Sanders, K., Lim, K., Stuart, A. L, Macleod, A., Scott, D., Nicholson, G. & Busija, L. (2017). Diversity in fall characteristics hampers effective prevention: the precipitants, the environment, the fall and the injury. Osteoporosis International,28(10), J. A. Kanis, F. Cosman. 3005-3015. United Kingdom: Springer U K. Retrieved from https://doi.org/10.1007/s00198-017-4145-6
Summary Falls among the elderly are common and characteristics may differ between injurious and non-injurious falls. Among 887 older Australian women followed for 1.6 years, 32% fell annually. Only 8.5% resulted in fracture and/or hospital admission. The characteristics of those falls are indistinguishable from those not coming to medical attention. Introduction The precipitants and environment of all falls occurring among a large cohort of older Caucasian women were categorised by injury status to determine if the characteristics differed between injurious and non-injurious falls. Methods Among 887 Australian women (70+ years), falls were ascertained using monthly postcard calendars and a questionnaire was administered for each fall. Hospital admissions and fractures were independently confirmed. Results All falls were reported for a mean observation time of 577 (IQR 546–607) days per participant, equating to a total 1400 person-years. Thirty-two percent fell at least once per year. The most common features of a fall were that the faller was walking (61%) at home (61%) during the day (88%) and lost balance (32%). Only 12% of all falls occurred at night. Despite no difference in the type of injury between day and night, the likelihood of being hospitalised from a fall at night was 4.5 times greater than that of a daytime fall with adjustment for injury type and participant age (OR 4.5, 95% CI 2.1, 9.5; p < 0.001). Of all falls, approximately one third were associated with no injury to the faller (31%), one third reported a single injury (37%) and one third reported more than one injury (32%). In 95% of falls, the faller was not admitted to hospital. Only 5% of falls resulted in fracture(s). Conclusions Our findings demonstrate the significant diversity of precipitants and environment where falls commonly occur among older community-dwelling women. Falls resulting in fracture and/or hospital admission collectively represent 8.5% of all falls and their characteristics are indistinguishable from falls not coming to medical attention and incurring no apparent cost to the health system.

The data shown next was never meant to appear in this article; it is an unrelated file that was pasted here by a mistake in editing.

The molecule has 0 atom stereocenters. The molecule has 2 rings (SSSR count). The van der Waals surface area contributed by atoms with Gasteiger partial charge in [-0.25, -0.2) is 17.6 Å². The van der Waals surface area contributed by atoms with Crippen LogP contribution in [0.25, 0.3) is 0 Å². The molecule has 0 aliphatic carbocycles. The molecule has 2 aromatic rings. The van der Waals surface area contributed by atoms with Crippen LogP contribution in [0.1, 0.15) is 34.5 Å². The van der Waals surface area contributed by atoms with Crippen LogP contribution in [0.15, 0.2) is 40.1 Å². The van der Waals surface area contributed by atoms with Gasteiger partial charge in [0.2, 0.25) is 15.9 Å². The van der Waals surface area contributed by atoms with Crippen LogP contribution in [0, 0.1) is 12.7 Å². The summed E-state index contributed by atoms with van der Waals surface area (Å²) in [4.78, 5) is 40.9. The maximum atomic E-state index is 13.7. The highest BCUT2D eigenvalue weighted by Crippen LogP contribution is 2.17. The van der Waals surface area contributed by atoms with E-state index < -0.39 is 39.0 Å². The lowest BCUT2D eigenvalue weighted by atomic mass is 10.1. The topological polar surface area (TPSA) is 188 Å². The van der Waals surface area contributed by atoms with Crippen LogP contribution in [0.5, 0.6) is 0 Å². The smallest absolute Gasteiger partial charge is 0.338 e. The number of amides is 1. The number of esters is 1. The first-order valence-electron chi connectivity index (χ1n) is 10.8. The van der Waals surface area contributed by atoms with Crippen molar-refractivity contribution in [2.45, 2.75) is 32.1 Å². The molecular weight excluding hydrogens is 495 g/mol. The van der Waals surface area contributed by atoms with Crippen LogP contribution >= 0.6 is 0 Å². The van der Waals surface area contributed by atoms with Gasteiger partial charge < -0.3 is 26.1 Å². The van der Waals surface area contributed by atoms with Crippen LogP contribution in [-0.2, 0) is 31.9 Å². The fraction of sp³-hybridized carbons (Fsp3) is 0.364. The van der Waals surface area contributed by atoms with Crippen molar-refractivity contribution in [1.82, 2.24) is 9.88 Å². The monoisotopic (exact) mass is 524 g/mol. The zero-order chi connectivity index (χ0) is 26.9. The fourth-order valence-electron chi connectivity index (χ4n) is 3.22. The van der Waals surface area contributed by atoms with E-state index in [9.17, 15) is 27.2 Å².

Mary MacKillop Institute for Health Research
Open Access Journal Article
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